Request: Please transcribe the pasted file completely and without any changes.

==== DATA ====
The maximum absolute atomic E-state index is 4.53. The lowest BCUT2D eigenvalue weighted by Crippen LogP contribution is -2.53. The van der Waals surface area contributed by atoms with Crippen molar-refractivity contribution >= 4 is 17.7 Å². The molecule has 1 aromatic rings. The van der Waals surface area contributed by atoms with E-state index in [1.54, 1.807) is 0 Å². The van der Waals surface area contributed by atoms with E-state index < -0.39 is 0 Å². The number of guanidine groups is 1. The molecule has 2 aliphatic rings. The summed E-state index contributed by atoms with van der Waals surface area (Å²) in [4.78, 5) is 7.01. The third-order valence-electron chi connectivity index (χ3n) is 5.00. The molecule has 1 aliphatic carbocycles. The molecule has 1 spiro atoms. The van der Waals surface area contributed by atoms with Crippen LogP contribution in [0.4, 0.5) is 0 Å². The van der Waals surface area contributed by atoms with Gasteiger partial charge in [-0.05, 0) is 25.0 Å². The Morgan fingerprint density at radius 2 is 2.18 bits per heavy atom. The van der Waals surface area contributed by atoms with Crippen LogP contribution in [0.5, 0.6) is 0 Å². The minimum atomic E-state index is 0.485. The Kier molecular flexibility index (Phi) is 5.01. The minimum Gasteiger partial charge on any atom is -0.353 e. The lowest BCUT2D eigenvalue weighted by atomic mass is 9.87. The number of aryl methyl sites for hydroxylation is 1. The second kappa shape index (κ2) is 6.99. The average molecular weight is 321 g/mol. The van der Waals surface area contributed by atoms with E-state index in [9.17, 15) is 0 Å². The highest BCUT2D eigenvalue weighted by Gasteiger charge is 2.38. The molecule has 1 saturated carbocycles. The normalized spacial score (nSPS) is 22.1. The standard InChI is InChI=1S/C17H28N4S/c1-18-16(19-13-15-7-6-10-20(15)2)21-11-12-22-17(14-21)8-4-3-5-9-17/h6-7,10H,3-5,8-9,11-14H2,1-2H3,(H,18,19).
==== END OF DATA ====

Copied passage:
The maximum absolute atomic E-state index is 4.53. The lowest BCUT2D eigenvalue weighted by Crippen LogP contribution is -2.53. The van der Waals surface area contributed by atoms with Crippen molar-refractivity contribution >= 4 is 17.7 Å². The molecule has 1 aromatic rings. The van der Waals surface area contributed by atoms with E-state index in [1.54, 1.807) is 0 Å². The van der Waals surface area contributed by atoms with E-state index < -0.39 is 0 Å². The number of guanidine groups is 1. The molecule has 2 aliphatic rings. The summed E-state index contributed by atoms with van der Waals surface area (Å²) in [4.78, 5) is 7.01. The third-order valence-electron chi connectivity index (χ3n) is 5.00. The molecule has 1 aliphatic carbocycles. The molecule has 1 spiro atoms. The van der Waals surface area contributed by atoms with Crippen LogP contribution in [0.4, 0.5) is 0 Å². The van der Waals surface area contributed by atoms with Gasteiger partial charge in [-0.05, 0) is 25.0 Å². The Morgan fingerprint density at radius 2 is 2.18 bits per heavy atom. The van der Waals surface area contributed by atoms with Crippen LogP contribution in [0.5, 0.6) is 0 Å². The minimum atomic E-state index is 0.485. The Kier molecular flexibility index (Phi) is 5.01. The minimum Gasteiger partial charge on any atom is -0.353 e. The lowest BCUT2D eigenvalue weighted by atomic mass is 9.87. The number of aryl methyl sites for hydroxylation is 1. The second kappa shape index (κ2) is 6.99. The average molecular weight is 321 g/mol. The van der Waals surface area contributed by atoms with E-state index in [9.17, 15) is 0 Å². The highest BCUT2D eigenvalue weighted by Gasteiger charge is 2.38. The molecule has 1 saturated carbocycles. The normalized spacial score (nSPS) is 22.1. The standard InChI is InChI=1S/C17H28N4S/c1-18-16(19-13-15-7-6-10-20(15)2)21-11-12-22-17(14-21)8-4-3-5-9-17/h6-7,10H,3-5,8-9,11-14H2,1-2H3,(H,18,19).